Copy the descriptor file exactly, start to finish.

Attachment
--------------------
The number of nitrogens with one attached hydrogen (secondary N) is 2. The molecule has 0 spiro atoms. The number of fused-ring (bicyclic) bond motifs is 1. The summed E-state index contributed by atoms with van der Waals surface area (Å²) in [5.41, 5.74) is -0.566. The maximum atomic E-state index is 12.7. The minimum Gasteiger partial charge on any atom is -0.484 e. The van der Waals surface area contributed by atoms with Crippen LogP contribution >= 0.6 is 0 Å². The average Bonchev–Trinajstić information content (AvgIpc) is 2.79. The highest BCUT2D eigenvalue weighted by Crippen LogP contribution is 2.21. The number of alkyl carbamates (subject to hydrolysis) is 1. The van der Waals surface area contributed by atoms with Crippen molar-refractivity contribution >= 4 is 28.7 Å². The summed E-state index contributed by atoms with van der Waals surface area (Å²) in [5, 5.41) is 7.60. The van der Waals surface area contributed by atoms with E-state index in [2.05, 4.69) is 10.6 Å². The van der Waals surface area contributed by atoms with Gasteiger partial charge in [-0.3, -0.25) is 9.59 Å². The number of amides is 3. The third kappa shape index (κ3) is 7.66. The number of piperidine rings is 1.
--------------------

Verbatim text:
The number of nitrogens with one attached hydrogen (secondary N) is 2. The molecule has 0 spiro atoms. The number of fused-ring (bicyclic) bond motifs is 1. The summed E-state index contributed by atoms with van der Waals surface area (Å²) in [5.41, 5.74) is -0.566. The maximum atomic E-state index is 12.7. The minimum Gasteiger partial charge on any atom is -0.484 e. The van der Waals surface area contributed by atoms with Crippen LogP contribution >= 0.6 is 0 Å². The average Bonchev–Trinajstić information content (AvgIpc) is 2.79. The highest BCUT2D eigenvalue weighted by Crippen LogP contribution is 2.21. The number of alkyl carbamates (subject to hydrolysis) is 1. The van der Waals surface area contributed by atoms with Crippen molar-refractivity contribution >= 4 is 28.7 Å². The summed E-state index contributed by atoms with van der Waals surface area (Å²) in [5, 5.41) is 7.60. The van der Waals surface area contributed by atoms with E-state index in [2.05, 4.69) is 10.6 Å². The van der Waals surface area contributed by atoms with Gasteiger partial charge in [-0.3, -0.25) is 9.59 Å². The number of amides is 3. The third kappa shape index (κ3) is 7.66. The number of piperidine rings is 1.